2. There are also nomads and seminomads named Baḵtīārī who spend the winter in various places in the southern Bactrian plain and the summer in the central highlands of Afghanistan. Their total number in the 1970s exceeded eight hundred families. The most important group has winter campsites near Ḥażrat-e Solṭān in the Province of Samangān, where the village of Qarya-ye Baḵtīārī bears their name. Others are reported in the Āqča oasis (35 percent of the total) and in the Fāryāb province (5 percent). Also mentioned are some forty sedentary families in the village of Ḥasan Bolāq, north of Maymana. Although the literature contains some scattered allusions, the first full proof of the existence of Baḵtīārī communities in northern Afghanistan was obtained by the Afghan Nomadic Survey of 1357 Š./1978 (D. Balland and A. de Benoist, Nomades et semi-nomades d’Afghanistan, forthcoming). It should be added that there may be some more settlements which escaped the notice of the survey teams. The real ethnic status and origin of these people can only be conjectured. Some describe themselves as Tājīk, Paṧtūn, or sayyed, but most say only that they are Baḵtīārī. This suggests that they were involved in the restructuring processes which have taken place throughout northern Afghanistan since the nineteenth century. They all speak Paṧtō, but in general are bilingual, using Persian for their second language as Paṧtō-speakers in the Bactrian region frequently do. Moreover, the only lineage name found among them, that of the ʿAbd-Allāh-ḵēl near Āqča, is typically Paṧtūn. These characteristically Paṧtūn features suggest that they are late-comers in the region. The supposition that they stem from Baḵtīārān families displaced from southeastern Afghanistan seems highly probable.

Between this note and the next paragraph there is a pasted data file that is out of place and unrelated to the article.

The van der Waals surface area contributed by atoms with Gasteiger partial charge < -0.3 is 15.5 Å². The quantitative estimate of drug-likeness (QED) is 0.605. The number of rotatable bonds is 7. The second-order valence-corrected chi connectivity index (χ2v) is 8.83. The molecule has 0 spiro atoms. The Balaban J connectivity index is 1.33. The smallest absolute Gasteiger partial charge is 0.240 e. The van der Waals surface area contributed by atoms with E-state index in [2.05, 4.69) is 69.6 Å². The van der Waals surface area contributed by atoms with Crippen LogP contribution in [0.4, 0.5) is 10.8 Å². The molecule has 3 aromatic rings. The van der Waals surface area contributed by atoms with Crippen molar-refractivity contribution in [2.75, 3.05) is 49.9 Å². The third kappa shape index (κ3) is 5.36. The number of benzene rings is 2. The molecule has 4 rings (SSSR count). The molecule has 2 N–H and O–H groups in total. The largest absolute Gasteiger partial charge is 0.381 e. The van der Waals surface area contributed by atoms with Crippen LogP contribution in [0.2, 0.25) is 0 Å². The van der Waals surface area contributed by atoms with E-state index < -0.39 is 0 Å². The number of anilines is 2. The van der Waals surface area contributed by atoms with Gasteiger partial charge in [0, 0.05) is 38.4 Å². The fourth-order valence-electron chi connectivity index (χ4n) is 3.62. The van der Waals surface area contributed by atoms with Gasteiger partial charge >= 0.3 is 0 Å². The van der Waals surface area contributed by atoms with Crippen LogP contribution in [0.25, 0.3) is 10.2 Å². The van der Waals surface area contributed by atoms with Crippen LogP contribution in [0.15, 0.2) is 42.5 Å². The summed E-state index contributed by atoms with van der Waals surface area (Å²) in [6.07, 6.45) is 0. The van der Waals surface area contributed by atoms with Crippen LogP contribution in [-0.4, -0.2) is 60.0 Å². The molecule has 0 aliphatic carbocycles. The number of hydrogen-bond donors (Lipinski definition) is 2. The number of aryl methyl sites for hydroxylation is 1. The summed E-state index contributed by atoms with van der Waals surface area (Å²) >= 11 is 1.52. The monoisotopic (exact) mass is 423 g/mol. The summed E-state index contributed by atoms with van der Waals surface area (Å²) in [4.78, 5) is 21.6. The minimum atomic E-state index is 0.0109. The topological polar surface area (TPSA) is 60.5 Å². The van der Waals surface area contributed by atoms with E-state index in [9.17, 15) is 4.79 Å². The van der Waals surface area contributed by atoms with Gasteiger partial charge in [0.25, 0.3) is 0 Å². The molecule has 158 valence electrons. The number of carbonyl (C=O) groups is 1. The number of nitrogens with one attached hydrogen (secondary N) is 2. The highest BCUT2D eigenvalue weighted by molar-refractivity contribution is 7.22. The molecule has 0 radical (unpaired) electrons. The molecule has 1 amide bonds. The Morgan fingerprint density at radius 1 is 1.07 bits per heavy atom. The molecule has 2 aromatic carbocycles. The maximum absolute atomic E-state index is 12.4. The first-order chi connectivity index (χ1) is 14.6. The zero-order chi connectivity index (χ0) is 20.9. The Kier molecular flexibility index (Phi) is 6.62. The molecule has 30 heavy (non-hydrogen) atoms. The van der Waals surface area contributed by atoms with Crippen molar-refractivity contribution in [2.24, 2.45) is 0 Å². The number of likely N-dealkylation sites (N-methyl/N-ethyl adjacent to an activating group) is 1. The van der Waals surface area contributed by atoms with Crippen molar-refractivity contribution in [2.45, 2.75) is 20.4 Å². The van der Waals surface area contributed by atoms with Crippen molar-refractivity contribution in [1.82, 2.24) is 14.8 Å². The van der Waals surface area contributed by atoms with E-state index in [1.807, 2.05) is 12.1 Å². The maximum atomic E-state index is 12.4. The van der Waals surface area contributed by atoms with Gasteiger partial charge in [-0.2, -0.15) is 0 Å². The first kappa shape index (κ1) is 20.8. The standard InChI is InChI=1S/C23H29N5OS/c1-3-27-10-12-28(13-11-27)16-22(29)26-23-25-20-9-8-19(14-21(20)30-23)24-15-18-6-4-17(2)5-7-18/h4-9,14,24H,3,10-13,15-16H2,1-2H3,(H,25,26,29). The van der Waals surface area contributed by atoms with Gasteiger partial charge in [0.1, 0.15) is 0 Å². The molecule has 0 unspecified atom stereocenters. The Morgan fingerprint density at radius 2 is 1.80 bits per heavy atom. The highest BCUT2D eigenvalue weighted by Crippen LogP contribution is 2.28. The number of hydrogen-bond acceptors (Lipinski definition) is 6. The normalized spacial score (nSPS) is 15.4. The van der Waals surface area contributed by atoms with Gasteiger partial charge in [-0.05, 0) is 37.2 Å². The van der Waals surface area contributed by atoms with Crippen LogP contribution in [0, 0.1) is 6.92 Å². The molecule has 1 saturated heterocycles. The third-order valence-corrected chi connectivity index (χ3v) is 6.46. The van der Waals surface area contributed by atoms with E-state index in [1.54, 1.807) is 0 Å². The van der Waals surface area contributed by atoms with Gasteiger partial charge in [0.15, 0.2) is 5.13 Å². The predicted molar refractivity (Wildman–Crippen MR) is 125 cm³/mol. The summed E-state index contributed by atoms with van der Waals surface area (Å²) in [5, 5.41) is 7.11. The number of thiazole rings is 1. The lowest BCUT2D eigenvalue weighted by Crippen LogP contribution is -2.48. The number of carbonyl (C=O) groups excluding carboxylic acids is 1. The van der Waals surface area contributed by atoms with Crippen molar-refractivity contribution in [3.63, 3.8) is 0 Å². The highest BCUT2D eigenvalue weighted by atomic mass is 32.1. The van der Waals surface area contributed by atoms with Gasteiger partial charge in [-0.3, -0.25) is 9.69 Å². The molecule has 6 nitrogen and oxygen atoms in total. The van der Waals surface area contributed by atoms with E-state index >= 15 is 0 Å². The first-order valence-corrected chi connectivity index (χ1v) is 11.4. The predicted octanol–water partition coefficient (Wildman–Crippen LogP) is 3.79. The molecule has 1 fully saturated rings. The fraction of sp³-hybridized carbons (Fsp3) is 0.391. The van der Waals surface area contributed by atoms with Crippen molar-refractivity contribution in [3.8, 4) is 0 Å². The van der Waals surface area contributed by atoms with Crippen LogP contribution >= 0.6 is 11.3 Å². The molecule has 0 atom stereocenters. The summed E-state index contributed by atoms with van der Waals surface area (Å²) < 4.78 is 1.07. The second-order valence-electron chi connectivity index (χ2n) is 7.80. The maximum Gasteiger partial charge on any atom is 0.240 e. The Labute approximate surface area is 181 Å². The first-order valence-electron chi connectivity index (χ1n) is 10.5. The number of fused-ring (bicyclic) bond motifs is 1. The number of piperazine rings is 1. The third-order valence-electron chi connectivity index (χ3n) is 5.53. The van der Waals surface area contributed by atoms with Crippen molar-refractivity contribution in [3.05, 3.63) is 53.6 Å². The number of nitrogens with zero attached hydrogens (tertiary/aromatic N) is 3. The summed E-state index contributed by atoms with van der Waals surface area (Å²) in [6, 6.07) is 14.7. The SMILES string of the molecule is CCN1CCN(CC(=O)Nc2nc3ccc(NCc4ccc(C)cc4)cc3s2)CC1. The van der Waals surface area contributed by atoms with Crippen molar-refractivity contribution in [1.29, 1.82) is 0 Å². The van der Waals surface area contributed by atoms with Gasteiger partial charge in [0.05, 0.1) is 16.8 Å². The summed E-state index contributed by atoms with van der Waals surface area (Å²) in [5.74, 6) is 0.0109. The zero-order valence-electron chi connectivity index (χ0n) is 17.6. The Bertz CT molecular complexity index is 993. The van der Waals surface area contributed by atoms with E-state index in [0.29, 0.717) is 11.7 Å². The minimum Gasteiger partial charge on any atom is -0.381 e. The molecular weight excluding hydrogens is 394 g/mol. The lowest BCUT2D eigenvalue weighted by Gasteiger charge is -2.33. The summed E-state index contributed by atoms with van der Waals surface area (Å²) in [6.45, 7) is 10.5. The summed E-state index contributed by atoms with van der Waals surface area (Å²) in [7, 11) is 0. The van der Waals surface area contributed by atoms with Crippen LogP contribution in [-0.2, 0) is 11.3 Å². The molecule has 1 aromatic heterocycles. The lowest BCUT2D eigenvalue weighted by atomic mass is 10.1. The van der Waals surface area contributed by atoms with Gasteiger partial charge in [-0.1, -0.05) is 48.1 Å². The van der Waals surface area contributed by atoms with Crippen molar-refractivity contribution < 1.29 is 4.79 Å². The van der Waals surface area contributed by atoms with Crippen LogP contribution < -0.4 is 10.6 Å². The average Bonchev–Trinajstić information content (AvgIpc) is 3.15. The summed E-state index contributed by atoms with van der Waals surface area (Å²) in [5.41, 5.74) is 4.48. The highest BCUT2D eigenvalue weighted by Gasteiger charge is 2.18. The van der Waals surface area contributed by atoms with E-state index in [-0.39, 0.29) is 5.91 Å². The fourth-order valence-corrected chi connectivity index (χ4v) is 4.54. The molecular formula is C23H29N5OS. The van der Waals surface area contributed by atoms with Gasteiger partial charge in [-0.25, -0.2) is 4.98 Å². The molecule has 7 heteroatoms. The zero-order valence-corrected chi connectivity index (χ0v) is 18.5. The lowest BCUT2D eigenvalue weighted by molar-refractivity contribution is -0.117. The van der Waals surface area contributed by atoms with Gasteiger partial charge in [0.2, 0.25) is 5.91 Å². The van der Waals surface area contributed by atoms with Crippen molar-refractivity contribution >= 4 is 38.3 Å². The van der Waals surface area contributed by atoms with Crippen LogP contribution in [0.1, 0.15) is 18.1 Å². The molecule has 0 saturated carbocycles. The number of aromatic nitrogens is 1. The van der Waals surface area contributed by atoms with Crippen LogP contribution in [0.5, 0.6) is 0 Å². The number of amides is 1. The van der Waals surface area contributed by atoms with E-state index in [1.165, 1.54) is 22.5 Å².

A compact colony of Baḵtīārī Fārsīwān and Tājīk has been recorded in the southwestern part of the Herāt oasis. It was estimated at about 925 families in the 1880s (Mirza Muhammad Takki Khan, Report on the City and Province of Herat, tr. W. R. H. Merk, ca. 1886, India Office Records, London; see also L. W. Adamec, ed., Gazetteer of Afghanistan III: Herat and Northwestern Afghanistan, Graz, 1975, p. 53, s.v. Birinji) but seems never to have been mentioned again since then.
Bibliography: Given in the text.
Originally Published: December 15, 1988
Last Updated: December 15, 1988